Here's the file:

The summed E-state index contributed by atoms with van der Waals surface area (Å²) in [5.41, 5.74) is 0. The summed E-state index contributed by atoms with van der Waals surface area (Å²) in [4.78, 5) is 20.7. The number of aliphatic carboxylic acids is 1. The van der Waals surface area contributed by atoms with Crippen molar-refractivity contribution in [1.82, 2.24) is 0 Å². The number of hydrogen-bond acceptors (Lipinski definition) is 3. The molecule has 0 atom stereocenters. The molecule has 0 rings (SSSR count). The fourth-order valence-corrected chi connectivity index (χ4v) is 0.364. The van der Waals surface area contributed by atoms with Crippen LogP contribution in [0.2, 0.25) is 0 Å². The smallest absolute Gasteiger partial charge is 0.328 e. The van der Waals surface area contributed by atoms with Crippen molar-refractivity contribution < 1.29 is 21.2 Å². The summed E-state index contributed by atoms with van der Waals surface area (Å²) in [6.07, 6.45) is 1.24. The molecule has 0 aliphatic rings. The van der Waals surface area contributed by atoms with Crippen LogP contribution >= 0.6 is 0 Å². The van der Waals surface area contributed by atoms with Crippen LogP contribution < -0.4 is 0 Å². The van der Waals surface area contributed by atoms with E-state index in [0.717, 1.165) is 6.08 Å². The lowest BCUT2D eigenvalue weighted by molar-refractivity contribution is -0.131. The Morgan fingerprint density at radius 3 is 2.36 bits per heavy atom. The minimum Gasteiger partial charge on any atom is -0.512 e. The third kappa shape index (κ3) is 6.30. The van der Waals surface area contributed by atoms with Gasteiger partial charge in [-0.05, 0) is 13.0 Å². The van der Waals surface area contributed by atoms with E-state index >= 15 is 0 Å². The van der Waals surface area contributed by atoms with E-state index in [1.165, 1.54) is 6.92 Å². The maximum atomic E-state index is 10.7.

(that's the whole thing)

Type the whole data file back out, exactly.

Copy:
The summed E-state index contributed by atoms with van der Waals surface area (Å²) in [5.41, 5.74) is 0. The summed E-state index contributed by atoms with van der Waals surface area (Å²) in [4.78, 5) is 20.7. The number of aliphatic carboxylic acids is 1. The van der Waals surface area contributed by atoms with Crippen molar-refractivity contribution in [1.82, 2.24) is 0 Å². The number of hydrogen-bond acceptors (Lipinski definition) is 3. The molecule has 0 atom stereocenters. The molecule has 0 rings (SSSR count). The fourth-order valence-corrected chi connectivity index (χ4v) is 0.364. The van der Waals surface area contributed by atoms with Crippen LogP contribution in [0.2, 0.25) is 0 Å². The smallest absolute Gasteiger partial charge is 0.328 e. The van der Waals surface area contributed by atoms with Crippen molar-refractivity contribution < 1.29 is 21.2 Å². The summed E-state index contributed by atoms with van der Waals surface area (Å²) in [6.07, 6.45) is 1.24. The molecule has 0 aliphatic rings. The van der Waals surface area contributed by atoms with Crippen LogP contribution >= 0.6 is 0 Å². The van der Waals surface area contributed by atoms with Crippen LogP contribution < -0.4 is 0 Å². The van der Waals surface area contributed by atoms with E-state index in [0.717, 1.165) is 6.08 Å². The lowest BCUT2D eigenvalue weighted by molar-refractivity contribution is -0.131. The Morgan fingerprint density at radius 3 is 2.36 bits per heavy atom. The minimum Gasteiger partial charge on any atom is -0.512 e. The third kappa shape index (κ3) is 6.30. The van der Waals surface area contributed by atoms with Gasteiger partial charge in [-0.05, 0) is 13.0 Å². The van der Waals surface area contributed by atoms with E-state index >= 15 is 0 Å². The van der Waals surface area contributed by atoms with E-state index in [1.165, 1.54) is 6.92 Å². The maximum atomic E-state index is 10.7.